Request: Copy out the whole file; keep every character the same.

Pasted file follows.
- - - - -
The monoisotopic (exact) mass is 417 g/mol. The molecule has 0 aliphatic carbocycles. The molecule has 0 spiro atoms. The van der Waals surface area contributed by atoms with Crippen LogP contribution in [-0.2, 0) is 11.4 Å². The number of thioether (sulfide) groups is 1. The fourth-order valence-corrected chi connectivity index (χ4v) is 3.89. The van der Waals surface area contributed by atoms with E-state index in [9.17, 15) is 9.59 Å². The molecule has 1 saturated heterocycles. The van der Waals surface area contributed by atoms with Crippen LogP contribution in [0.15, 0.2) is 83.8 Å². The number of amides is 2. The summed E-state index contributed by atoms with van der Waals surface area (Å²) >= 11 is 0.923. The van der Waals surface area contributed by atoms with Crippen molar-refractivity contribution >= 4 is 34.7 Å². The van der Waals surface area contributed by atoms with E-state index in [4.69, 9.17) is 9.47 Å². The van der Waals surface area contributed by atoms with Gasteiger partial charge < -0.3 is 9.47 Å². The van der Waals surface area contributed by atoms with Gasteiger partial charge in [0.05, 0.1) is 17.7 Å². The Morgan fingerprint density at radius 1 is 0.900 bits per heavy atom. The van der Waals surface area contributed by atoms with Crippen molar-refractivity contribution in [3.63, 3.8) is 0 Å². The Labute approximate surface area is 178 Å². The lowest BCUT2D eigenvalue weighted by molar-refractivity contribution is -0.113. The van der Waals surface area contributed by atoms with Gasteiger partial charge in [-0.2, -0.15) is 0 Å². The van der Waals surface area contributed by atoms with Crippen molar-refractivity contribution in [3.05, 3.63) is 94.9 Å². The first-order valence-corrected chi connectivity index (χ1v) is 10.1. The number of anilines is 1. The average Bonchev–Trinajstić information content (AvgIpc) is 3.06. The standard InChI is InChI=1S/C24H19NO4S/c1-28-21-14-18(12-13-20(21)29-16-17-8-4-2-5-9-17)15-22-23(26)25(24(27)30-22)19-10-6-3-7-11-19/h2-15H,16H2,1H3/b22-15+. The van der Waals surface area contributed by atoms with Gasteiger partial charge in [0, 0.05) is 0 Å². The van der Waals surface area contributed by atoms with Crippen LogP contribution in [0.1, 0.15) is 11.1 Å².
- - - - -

The monoisotopic (exact) mass is 417 g/mol. The molecule has 0 aliphatic carbocycles. The molecule has 0 spiro atoms. The van der Waals surface area contributed by atoms with Crippen LogP contribution in [-0.2, 0) is 11.4 Å². The number of thioether (sulfide) groups is 1. The fourth-order valence-corrected chi connectivity index (χ4v) is 3.89. The van der Waals surface area contributed by atoms with E-state index in [9.17, 15) is 9.59 Å². The molecule has 1 saturated heterocycles. The van der Waals surface area contributed by atoms with Crippen LogP contribution in [0.15, 0.2) is 83.8 Å². The number of amides is 2. The summed E-state index contributed by atoms with van der Waals surface area (Å²) >= 11 is 0.923. The van der Waals surface area contributed by atoms with Crippen molar-refractivity contribution >= 4 is 34.7 Å². The van der Waals surface area contributed by atoms with E-state index in [4.69, 9.17) is 9.47 Å². The van der Waals surface area contributed by atoms with Gasteiger partial charge < -0.3 is 9.47 Å². The van der Waals surface area contributed by atoms with Gasteiger partial charge in [0.05, 0.1) is 17.7 Å². The Morgan fingerprint density at radius 1 is 0.900 bits per heavy atom. The van der Waals surface area contributed by atoms with Crippen molar-refractivity contribution in [3.63, 3.8) is 0 Å². The Labute approximate surface area is 178 Å². The lowest BCUT2D eigenvalue weighted by molar-refractivity contribution is -0.113. The van der Waals surface area contributed by atoms with Gasteiger partial charge in [-0.2, -0.15) is 0 Å². The van der Waals surface area contributed by atoms with Crippen molar-refractivity contribution in [3.05, 3.63) is 94.9 Å². The first-order valence-corrected chi connectivity index (χ1v) is 10.1. The number of anilines is 1. The average Bonchev–Trinajstić information content (AvgIpc) is 3.06. The standard InChI is InChI=1S/C24H19NO4S/c1-28-21-14-18(12-13-20(21)29-16-17-8-4-2-5-9-17)15-22-23(26)25(24(27)30-22)19-10-6-3-7-11-19/h2-15H,16H2,1H3/b22-15+. The van der Waals surface area contributed by atoms with Gasteiger partial charge in [0, 0.05) is 0 Å². The van der Waals surface area contributed by atoms with Crippen LogP contribution in [0.1, 0.15) is 11.1 Å².